The beginnings of Gong can be traced back to several years before the band actually started to exist as such. Easter 1966, to be more specific. In the Gong mythology, this was the point when Daevid Allen had his ‘seed vision’, during which, legend has it, he foresaw his future career with both Soft Machine and Gong. This subject is largely covered by Allen himself in his recent autobiography, ‘Gong Dreaming’.
Following his forced departure from Soft Machine in 1967, Daevid Allen settled in Paris with his partner Gilli Smyth, and for the next couple of years worked with several different line-ups, the most stable of which was Bananamoon (whose recordings, unreleased at the time, were published by Legend Music in 1993). The name Gong was first used in 1969, by which time the group of musicians gathered around Allen included former free-jazz saxophone player Didier Malherbe (nicknamed ‘Bloomdido’ after the famous Charlie Parker composition), and session musicians Christian Tritsch (guitar/bass) and Rachid Houari (drums/percussion), previously in the backing band of variety star Claude François. Together, they recorded the first Gong album (although the initial pressing was apparently credited to Allen and Smyth alone), “Magick Brother/Mystick Sister”. The music was still very raw compared to the classic mid-70′s albums, but Allen ‘s typical style and sense of humour were already well at the fore.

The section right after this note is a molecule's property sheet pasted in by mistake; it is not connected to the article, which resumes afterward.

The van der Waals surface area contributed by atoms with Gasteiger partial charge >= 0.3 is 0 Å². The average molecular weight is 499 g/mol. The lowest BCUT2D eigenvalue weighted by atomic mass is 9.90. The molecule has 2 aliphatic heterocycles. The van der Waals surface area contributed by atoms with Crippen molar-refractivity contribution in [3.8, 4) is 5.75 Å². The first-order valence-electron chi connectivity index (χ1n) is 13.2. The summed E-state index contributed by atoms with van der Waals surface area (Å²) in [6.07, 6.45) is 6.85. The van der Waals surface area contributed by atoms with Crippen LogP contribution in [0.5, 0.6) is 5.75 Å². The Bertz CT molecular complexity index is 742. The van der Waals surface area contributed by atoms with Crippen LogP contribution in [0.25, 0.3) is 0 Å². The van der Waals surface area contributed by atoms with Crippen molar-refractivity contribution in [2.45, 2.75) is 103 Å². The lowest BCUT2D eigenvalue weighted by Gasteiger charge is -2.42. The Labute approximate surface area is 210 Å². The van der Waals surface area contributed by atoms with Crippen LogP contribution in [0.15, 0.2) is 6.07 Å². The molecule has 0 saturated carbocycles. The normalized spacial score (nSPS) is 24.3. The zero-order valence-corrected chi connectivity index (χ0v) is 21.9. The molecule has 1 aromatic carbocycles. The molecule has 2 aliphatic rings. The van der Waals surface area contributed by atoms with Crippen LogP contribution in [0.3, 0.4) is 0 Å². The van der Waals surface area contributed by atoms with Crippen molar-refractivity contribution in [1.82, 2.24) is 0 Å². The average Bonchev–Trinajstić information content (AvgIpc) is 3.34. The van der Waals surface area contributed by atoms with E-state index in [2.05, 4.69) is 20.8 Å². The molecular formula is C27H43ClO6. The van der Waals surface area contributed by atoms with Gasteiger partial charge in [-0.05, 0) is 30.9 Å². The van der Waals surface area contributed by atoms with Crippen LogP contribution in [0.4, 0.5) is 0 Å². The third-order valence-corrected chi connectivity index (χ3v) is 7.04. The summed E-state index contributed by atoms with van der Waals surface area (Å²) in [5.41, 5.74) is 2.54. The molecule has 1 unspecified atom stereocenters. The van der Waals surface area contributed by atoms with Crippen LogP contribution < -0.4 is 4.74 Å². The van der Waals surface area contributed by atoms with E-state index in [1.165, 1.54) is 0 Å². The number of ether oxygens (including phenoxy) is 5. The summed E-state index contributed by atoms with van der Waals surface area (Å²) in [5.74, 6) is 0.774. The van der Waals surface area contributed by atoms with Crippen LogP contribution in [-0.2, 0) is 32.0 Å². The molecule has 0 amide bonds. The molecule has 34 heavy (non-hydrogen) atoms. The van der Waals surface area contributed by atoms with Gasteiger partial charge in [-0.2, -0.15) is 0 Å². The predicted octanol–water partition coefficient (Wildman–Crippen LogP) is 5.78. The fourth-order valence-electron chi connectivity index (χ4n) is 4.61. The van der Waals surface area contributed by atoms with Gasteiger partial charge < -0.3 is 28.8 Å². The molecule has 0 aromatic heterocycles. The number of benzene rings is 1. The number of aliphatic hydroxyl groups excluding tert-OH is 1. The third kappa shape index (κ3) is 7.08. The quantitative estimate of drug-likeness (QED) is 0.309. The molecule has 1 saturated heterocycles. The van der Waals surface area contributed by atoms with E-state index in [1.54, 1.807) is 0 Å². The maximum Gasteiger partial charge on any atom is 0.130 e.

1970 was again a year of mostly confidential activity. The tapes recorded during that period were only released in 1994 on the “Camembert Eclectique” CD. Gong was still not a stable, regularly gigging unit. This only became true after the arrival of Pip Pyle in early 1971. Pyle had been introduced to Allen by Robert Wyatt during the recording of Allen’s solo album, “Banana Moon”, and ended up playing on one track of that album. With the now settled line-up of Allen, Smyth, Malherbe, Tritsch and Pyle, the band retired to the Château d’Hérouville (near Pontoise) to record “Camembert Electrique”, which was only released in France (by Byg). This was the first classic album of Gong, with songs like “You Can’t Kill Me”, “Dynamite/I Am Your Animal” or “Fohat Digs Holes In Space” which have remained in the band’s setlists to this day.